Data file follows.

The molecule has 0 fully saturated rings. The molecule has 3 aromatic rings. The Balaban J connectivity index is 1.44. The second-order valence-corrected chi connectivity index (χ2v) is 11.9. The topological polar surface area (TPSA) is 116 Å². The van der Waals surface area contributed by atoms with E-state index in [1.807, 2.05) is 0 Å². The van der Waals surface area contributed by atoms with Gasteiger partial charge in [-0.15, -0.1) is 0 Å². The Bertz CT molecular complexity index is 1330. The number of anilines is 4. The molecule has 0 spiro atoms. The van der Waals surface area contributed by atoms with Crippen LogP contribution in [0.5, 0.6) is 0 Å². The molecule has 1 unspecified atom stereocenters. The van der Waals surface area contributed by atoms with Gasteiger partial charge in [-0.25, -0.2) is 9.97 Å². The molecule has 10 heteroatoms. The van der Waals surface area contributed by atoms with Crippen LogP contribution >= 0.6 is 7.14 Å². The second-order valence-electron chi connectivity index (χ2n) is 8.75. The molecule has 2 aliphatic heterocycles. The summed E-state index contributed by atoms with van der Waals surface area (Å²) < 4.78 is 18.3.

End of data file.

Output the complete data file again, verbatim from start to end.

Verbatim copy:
The molecule has 0 fully saturated rings. The molecule has 3 aromatic rings. The Balaban J connectivity index is 1.44. The second-order valence-corrected chi connectivity index (χ2v) is 11.9. The topological polar surface area (TPSA) is 116 Å². The van der Waals surface area contributed by atoms with E-state index in [1.807, 2.05) is 0 Å². The van der Waals surface area contributed by atoms with Gasteiger partial charge in [-0.15, -0.1) is 0 Å². The Bertz CT molecular complexity index is 1330. The number of anilines is 4. The molecule has 0 spiro atoms. The van der Waals surface area contributed by atoms with Crippen LogP contribution in [0.5, 0.6) is 0 Å². The molecule has 1 unspecified atom stereocenters. The van der Waals surface area contributed by atoms with Gasteiger partial charge in [-0.25, -0.2) is 9.97 Å². The molecule has 10 heteroatoms. The van der Waals surface area contributed by atoms with Crippen LogP contribution >= 0.6 is 7.14 Å². The second-order valence-electron chi connectivity index (χ2n) is 8.75. The molecule has 2 aliphatic heterocycles. The summed E-state index contributed by atoms with van der Waals surface area (Å²) < 4.78 is 18.3.